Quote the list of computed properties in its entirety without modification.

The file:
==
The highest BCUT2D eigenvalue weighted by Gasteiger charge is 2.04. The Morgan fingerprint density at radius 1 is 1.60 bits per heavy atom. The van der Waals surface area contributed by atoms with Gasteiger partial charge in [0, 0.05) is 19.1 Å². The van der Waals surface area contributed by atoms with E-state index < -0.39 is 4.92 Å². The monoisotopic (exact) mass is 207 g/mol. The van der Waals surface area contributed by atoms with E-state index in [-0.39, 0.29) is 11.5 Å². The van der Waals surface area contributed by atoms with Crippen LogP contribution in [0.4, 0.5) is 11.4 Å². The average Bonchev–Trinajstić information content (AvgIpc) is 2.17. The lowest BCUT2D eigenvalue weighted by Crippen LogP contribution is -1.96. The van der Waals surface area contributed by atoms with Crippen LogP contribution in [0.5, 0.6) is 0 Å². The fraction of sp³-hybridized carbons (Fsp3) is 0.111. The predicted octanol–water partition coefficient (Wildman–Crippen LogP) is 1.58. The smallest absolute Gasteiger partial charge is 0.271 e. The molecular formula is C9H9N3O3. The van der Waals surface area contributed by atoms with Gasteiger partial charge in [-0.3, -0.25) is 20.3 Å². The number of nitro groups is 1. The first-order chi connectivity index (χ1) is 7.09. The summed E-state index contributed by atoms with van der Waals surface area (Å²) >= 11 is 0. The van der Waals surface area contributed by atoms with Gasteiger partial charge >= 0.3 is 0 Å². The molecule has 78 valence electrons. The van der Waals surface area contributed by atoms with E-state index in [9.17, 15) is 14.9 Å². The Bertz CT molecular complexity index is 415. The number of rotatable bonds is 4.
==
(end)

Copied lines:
The highest BCUT2D eigenvalue weighted by Gasteiger charge is 2.04. The Morgan fingerprint density at radius 1 is 1.60 bits per heavy atom. The van der Waals surface area contributed by atoms with Gasteiger partial charge in [0, 0.05) is 19.1 Å². The van der Waals surface area contributed by atoms with E-state index < -0.39 is 4.92 Å². The monoisotopic (exact) mass is 207 g/mol. The van der Waals surface area contributed by atoms with E-state index in [-0.39, 0.29) is 11.5 Å². The van der Waals surface area contributed by atoms with Crippen LogP contribution in [0.4, 0.5) is 11.4 Å². The average Bonchev–Trinajstić information content (AvgIpc) is 2.17. The lowest BCUT2D eigenvalue weighted by Crippen LogP contribution is -1.96. The van der Waals surface area contributed by atoms with Crippen LogP contribution in [0.5, 0.6) is 0 Å². The fraction of sp³-hybridized carbons (Fsp3) is 0.111. The predicted octanol–water partition coefficient (Wildman–Crippen LogP) is 1.58. The smallest absolute Gasteiger partial charge is 0.271 e. The molecular formula is C9H9N3O3. The van der Waals surface area contributed by atoms with Gasteiger partial charge in [-0.3, -0.25) is 20.3 Å². The number of nitro groups is 1. The first-order chi connectivity index (χ1) is 7.09. The summed E-state index contributed by atoms with van der Waals surface area (Å²) >= 11 is 0. The van der Waals surface area contributed by atoms with Gasteiger partial charge >= 0.3 is 0 Å². The molecule has 78 valence electrons. The van der Waals surface area contributed by atoms with E-state index in [9.17, 15) is 14.9 Å². The Bertz CT molecular complexity index is 415. The number of rotatable bonds is 4.